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Taiwan urges China to stop hijacking its radio programs

Taiwan on Friday accused Mainland Chinese Broadcasters of hijacking Taiwanese radio station signals, and urged Beijing to take quick action to stop the hijackings.

The allegation followed claims from China this week that illegal satellite broadcasters in Taiwan were hijacking mainland television programs and beaming propaganda from the banned Falun gong spiritual group.

The vice chairman of Taiwan's cabinet-level Mainland Affairs Council (MAC), Chen Min-tong, said Friday Chinese broadcasters had been hijacking the signals of seven Taiwanese commercial stations for more than a year.

"Despite protests and calls by the affected local stations to stop such illegal action, mainland authorities have so far failed to improve the situation," Chen said.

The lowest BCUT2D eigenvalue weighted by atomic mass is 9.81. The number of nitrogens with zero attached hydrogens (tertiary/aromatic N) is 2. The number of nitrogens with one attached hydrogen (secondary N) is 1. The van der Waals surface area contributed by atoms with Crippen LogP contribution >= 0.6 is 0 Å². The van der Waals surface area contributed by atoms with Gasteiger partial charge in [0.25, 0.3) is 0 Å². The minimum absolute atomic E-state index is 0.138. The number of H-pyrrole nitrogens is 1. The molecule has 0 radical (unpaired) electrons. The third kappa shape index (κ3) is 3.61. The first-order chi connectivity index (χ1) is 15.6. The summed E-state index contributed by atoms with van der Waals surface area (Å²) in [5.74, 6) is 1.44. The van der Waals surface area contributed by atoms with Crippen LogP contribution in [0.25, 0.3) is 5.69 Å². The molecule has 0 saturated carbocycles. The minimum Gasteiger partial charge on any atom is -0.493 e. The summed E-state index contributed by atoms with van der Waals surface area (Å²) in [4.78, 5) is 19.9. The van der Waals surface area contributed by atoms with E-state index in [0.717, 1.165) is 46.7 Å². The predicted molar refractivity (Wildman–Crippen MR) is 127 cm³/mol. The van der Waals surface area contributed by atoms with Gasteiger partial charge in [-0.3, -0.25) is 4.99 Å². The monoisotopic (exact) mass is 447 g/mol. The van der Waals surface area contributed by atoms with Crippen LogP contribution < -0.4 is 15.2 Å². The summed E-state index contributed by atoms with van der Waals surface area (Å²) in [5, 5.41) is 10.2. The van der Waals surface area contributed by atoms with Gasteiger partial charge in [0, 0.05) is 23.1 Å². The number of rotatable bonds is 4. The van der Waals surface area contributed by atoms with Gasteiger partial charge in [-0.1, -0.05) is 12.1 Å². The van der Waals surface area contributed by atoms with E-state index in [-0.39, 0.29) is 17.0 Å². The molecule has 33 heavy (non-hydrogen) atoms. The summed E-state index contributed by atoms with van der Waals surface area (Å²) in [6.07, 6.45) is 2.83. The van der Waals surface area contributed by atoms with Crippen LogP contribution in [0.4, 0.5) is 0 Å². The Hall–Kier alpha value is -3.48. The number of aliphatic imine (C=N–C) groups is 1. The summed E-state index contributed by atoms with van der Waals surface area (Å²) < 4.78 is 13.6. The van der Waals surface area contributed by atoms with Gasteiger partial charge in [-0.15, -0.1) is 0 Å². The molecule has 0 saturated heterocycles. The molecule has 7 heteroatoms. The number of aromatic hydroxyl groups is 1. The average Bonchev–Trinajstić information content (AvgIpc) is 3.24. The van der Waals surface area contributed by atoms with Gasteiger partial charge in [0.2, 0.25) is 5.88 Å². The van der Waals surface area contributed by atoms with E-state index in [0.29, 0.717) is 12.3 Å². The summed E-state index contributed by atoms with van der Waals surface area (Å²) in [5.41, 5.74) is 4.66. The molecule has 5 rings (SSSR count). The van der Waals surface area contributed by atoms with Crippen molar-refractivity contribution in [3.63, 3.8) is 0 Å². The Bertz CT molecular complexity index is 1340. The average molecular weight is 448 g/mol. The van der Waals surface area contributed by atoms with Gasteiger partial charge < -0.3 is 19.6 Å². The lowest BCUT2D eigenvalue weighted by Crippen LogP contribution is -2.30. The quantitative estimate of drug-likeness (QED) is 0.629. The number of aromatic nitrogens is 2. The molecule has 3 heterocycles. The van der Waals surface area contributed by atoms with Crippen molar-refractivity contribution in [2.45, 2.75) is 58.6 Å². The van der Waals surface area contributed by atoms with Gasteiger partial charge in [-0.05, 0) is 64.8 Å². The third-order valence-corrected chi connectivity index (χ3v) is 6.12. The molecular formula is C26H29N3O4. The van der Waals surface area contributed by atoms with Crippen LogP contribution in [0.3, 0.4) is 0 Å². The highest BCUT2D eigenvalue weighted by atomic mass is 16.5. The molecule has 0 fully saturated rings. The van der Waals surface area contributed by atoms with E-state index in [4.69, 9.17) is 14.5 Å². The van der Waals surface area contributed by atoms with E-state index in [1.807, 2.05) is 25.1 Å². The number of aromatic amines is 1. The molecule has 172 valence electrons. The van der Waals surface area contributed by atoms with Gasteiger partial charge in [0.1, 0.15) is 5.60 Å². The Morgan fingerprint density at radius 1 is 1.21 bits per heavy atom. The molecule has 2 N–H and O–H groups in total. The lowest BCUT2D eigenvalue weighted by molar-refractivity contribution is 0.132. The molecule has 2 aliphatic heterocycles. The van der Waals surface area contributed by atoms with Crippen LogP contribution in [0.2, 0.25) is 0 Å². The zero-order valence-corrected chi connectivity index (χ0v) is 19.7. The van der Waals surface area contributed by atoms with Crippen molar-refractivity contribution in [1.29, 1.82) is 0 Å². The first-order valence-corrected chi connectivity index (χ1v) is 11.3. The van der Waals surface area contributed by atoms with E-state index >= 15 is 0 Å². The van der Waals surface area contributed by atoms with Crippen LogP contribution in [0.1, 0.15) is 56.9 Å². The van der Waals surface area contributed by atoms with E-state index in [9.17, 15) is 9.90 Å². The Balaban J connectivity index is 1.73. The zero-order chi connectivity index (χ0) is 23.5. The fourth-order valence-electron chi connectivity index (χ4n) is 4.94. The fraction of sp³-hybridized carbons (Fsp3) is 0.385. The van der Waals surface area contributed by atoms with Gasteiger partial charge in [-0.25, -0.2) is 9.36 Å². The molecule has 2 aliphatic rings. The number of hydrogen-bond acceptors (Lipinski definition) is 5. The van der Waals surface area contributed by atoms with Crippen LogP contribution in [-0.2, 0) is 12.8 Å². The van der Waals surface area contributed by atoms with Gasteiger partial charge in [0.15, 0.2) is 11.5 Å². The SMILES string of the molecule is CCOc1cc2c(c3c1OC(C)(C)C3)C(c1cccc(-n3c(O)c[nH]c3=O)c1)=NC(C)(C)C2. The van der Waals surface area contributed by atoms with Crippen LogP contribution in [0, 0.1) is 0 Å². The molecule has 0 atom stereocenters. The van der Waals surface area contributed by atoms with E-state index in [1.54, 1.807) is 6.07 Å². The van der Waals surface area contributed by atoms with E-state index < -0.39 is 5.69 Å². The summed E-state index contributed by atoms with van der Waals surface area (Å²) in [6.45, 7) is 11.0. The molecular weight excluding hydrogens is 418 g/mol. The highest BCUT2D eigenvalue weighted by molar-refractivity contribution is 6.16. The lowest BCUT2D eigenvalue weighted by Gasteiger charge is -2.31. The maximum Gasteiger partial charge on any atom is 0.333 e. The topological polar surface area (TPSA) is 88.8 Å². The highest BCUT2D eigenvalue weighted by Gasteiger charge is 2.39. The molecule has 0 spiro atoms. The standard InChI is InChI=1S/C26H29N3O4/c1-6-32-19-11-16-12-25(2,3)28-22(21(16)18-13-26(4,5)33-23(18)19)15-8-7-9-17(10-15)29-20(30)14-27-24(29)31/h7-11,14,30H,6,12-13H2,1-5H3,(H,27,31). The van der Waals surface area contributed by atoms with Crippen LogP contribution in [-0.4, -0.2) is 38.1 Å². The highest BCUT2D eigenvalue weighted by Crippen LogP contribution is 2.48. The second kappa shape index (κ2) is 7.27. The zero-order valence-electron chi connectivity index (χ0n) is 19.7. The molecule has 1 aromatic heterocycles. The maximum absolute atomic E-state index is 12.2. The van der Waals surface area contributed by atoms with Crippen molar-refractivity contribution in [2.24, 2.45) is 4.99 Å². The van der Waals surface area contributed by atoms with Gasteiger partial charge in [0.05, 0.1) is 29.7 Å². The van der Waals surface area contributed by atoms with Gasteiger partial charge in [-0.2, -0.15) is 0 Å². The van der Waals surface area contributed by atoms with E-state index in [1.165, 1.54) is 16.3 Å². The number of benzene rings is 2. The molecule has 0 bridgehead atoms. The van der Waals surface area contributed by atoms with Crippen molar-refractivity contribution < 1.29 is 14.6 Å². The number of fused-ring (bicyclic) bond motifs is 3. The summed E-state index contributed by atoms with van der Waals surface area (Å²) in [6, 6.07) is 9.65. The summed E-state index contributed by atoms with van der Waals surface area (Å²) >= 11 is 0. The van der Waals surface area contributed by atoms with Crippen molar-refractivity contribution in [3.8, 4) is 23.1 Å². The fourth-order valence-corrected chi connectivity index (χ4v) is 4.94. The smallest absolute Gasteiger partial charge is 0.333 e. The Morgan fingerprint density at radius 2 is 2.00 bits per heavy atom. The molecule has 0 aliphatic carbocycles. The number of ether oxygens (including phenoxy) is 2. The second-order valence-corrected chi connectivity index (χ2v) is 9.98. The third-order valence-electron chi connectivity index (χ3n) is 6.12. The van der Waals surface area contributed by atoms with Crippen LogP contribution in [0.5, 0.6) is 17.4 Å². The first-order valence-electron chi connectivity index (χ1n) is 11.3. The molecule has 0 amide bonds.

The affected broadcasters included Taiwan's largest radio station Broadcasting Corp of China, Chen said.

He said the hijackings had started in July 2001 and described the implications as "serious", although he did not give any estimate of the financial losses the radio stations had suffered.

"We urge China to respect the regulations set by the International Telecommunications Union (ITU) to help maintain normal order of broadcasting operations," Chen said.

"The benefits and rights of Taiwan's broadcasters and audience should not be undermined."

China's Taiwan Affairs Office on Tuesday accused illegal satellite broadcasters of interrupting mainland television programs and beaming Falun gong propaganda by breaking codes and cutting into transmissions from the Sino Satellite system.

Taiwan authorities pledged to crack down on illegal airwaves after Beijing's charge, but Chen said no sources of illegal satellite signals had been detected in the past few days.

"Although Taiwan is not a member of the ITU, we always follow the ITU rules to maintain the broadcasting order," Chen said.

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